The final version of the Pease sisters skirt and cape is made from a Dashing Tweeds Navy Raver Wave – 93% wool and 7% reflective 3M yarn. It’s a gorgeous piece of material to work with.
The pattern by Nadia – as discussed earlier when we were sewing the mock-up consists of 4 pieces – Cape front (also lining) | Cape hem 1 and Cape hem 2 | Collar/Waistband.
This was one of the largest pattern pieces of the collection and the table was already taken with the making of other costumes.
I am a big fan of Hockney style join-up collages and have used them a lot in previous work. While this join-up is not so good for showing the layout of the pattern pieces on the fabric (due to the distortion), it does illustrates how busy the studio was at times and just how much table-work and floor-work was being done by everyone.
The piecing together of the cape was pretty simple. There were fewer surprises with this final piece than we have with others – namely the Bygrave skirt. The only issue was the size of the cape. I bought a somewhat smaller piece of material than I should have which meant quite a lot of “how about we try it like this” discussion and different layouts took place before the cutting. The dominance of the stripe meant we could not simply add bits which were not cut on the proper bias. It worked out in the end.
Here, I am adding a nice bias tape to the edge of the collar/ waist band
Now for the lining!
This was really tricky. All the digitally printed illustrated linings were hard to cut because they were such precious pieces. But this garment posed the most challenges. It was the biggest piece, silk tends to creep and on a scale like this, a small slip could mean a big mistake, and the digital print was also a little out. Alice and the printer did a fantastic job with lots of tests to work out how the silk would respond to the printing process but there is still a margin of error/flexibility/slippage. The prints were slightly larger than the pattern which meant I was faced with having to cut through some of Alice’s gorgeous drawings. This took time – as it was difficult to decide.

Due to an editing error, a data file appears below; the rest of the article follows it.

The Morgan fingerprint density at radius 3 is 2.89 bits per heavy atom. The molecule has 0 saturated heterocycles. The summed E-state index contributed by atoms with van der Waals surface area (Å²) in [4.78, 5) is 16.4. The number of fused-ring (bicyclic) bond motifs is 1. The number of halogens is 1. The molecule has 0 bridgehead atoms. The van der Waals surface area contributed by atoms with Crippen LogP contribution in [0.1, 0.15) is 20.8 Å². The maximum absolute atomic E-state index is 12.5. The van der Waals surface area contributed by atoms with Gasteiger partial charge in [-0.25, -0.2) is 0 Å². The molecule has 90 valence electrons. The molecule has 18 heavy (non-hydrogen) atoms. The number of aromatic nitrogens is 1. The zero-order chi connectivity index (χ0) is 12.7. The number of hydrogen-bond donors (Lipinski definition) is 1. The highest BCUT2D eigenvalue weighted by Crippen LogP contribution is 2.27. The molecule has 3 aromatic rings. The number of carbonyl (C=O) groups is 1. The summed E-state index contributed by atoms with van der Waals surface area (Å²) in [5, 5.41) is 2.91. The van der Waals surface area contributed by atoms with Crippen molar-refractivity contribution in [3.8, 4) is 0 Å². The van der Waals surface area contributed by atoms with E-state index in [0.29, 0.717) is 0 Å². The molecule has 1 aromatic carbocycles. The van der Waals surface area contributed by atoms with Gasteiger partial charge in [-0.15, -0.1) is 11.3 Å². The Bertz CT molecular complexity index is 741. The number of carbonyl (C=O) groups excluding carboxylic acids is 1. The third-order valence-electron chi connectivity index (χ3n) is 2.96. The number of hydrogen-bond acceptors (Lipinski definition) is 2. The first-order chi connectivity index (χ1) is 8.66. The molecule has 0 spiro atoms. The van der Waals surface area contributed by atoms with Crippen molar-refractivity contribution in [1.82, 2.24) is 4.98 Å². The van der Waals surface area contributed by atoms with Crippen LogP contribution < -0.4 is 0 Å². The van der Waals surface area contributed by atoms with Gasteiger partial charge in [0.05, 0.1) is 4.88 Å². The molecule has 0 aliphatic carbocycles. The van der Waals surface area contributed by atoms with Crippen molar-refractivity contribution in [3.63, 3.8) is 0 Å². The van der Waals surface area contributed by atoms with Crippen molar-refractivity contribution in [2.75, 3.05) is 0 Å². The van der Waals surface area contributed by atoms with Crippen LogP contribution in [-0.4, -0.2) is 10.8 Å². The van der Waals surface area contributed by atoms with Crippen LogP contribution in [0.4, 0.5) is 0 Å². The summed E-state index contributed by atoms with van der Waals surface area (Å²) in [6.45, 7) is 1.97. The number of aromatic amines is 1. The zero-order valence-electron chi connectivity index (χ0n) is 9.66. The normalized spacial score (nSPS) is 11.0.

This is me sitting on my research!
Again, and I know I say it a lot, but the actual sewing of the Dashing Tweeds to the illustrated silks was a sensory pleasure – seeing your research materialise in this form was a delight that I did not get used to.
A bit of try on to see how it works before the lining is completely sewn in. It felt very dramatic. There is something a bit performative about a high collar. I was also surprised with its flexibility – even beyond the skirt to cape convertibility. You can wear it fully closed or as in this image, flick it over your shoulders for more movement.
Rachel scored the unenviably task of hand sewing the circular hem. It took hours and it was worth it as it produced a lovely finish.